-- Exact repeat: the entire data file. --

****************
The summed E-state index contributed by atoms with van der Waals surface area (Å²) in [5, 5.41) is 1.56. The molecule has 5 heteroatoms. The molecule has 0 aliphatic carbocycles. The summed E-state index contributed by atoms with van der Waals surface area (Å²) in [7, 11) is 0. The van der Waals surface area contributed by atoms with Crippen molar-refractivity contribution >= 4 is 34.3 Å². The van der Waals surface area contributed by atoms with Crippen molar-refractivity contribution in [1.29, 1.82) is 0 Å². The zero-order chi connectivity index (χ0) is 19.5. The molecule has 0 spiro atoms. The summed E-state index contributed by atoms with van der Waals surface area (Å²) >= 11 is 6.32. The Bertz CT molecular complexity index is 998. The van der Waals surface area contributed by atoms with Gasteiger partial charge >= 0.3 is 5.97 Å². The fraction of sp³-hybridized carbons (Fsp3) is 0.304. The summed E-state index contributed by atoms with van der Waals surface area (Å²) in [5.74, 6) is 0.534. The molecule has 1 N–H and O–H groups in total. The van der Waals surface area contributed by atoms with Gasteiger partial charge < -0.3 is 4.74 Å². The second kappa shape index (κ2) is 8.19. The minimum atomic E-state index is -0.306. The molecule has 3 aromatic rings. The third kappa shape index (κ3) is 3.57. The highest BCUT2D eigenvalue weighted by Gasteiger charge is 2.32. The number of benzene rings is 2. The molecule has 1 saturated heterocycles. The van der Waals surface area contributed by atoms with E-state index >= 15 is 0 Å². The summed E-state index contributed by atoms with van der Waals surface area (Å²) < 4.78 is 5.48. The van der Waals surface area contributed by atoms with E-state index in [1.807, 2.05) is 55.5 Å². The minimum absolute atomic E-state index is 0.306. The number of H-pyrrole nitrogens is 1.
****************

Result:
The summed E-state index contributed by atoms with van der Waals surface area (Å²) in [5, 5.41) is 1.56. The molecule has 5 heteroatoms. The molecule has 0 aliphatic carbocycles. The summed E-state index contributed by atoms with van der Waals surface area (Å²) in [7, 11) is 0. The van der Waals surface area contributed by atoms with Crippen molar-refractivity contribution >= 4 is 34.3 Å². The van der Waals surface area contributed by atoms with Crippen molar-refractivity contribution in [1.29, 1.82) is 0 Å². The zero-order chi connectivity index (χ0) is 19.5. The molecule has 0 spiro atoms. The summed E-state index contributed by atoms with van der Waals surface area (Å²) >= 11 is 6.32. The Bertz CT molecular complexity index is 998. The van der Waals surface area contributed by atoms with Gasteiger partial charge >= 0.3 is 5.97 Å². The fraction of sp³-hybridized carbons (Fsp3) is 0.304. The summed E-state index contributed by atoms with van der Waals surface area (Å²) in [5.74, 6) is 0.534. The molecule has 1 N–H and O–H groups in total. The van der Waals surface area contributed by atoms with Gasteiger partial charge < -0.3 is 4.74 Å². The second kappa shape index (κ2) is 8.19. The minimum atomic E-state index is -0.306. The molecule has 3 aromatic rings. The third kappa shape index (κ3) is 3.57. The highest BCUT2D eigenvalue weighted by Gasteiger charge is 2.32. The number of benzene rings is 2. The molecule has 1 saturated heterocycles. The van der Waals surface area contributed by atoms with E-state index >= 15 is 0 Å². The summed E-state index contributed by atoms with van der Waals surface area (Å²) < 4.78 is 5.48. The van der Waals surface area contributed by atoms with E-state index in [1.807, 2.05) is 55.5 Å². The minimum absolute atomic E-state index is 0.306. The number of H-pyrrole nitrogens is 1.